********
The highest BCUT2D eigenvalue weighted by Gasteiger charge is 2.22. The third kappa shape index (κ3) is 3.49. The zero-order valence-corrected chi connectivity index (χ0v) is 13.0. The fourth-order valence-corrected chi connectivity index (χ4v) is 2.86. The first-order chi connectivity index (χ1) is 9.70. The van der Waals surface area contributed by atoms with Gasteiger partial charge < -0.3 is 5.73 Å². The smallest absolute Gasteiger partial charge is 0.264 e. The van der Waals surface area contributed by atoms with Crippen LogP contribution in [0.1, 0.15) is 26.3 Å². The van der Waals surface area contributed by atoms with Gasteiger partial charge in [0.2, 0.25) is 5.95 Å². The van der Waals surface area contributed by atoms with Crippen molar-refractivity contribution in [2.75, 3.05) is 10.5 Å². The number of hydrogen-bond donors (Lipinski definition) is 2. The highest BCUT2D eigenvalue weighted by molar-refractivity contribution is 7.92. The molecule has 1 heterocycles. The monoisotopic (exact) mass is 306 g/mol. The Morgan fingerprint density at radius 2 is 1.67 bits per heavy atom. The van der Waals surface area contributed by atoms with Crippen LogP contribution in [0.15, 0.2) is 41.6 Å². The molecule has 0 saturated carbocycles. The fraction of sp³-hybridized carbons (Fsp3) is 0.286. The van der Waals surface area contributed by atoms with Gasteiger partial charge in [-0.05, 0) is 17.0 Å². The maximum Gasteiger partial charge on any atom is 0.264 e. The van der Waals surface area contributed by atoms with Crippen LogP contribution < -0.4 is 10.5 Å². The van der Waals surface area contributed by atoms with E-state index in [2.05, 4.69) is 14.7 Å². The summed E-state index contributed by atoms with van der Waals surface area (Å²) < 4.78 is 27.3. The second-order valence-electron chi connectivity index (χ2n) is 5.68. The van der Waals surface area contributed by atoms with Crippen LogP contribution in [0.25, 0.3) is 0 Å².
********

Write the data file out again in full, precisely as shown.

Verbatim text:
The highest BCUT2D eigenvalue weighted by Gasteiger charge is 2.22. The third kappa shape index (κ3) is 3.49. The zero-order valence-corrected chi connectivity index (χ0v) is 13.0. The fourth-order valence-corrected chi connectivity index (χ4v) is 2.86. The first-order chi connectivity index (χ1) is 9.70. The van der Waals surface area contributed by atoms with Gasteiger partial charge < -0.3 is 5.73 Å². The smallest absolute Gasteiger partial charge is 0.264 e. The van der Waals surface area contributed by atoms with Crippen LogP contribution in [0.1, 0.15) is 26.3 Å². The van der Waals surface area contributed by atoms with Gasteiger partial charge in [0.2, 0.25) is 5.95 Å². The van der Waals surface area contributed by atoms with Crippen molar-refractivity contribution in [2.75, 3.05) is 10.5 Å². The number of hydrogen-bond donors (Lipinski definition) is 2. The highest BCUT2D eigenvalue weighted by molar-refractivity contribution is 7.92. The molecule has 1 heterocycles. The monoisotopic (exact) mass is 306 g/mol. The Morgan fingerprint density at radius 2 is 1.67 bits per heavy atom. The van der Waals surface area contributed by atoms with Crippen LogP contribution in [0.15, 0.2) is 41.6 Å². The molecule has 0 saturated carbocycles. The fraction of sp³-hybridized carbons (Fsp3) is 0.286. The van der Waals surface area contributed by atoms with Gasteiger partial charge in [-0.05, 0) is 17.0 Å². The maximum Gasteiger partial charge on any atom is 0.264 e. The van der Waals surface area contributed by atoms with Crippen LogP contribution < -0.4 is 10.5 Å². The van der Waals surface area contributed by atoms with E-state index in [2.05, 4.69) is 14.7 Å². The summed E-state index contributed by atoms with van der Waals surface area (Å²) < 4.78 is 27.3. The second-order valence-electron chi connectivity index (χ2n) is 5.68. The van der Waals surface area contributed by atoms with Crippen LogP contribution in [0.25, 0.3) is 0 Å².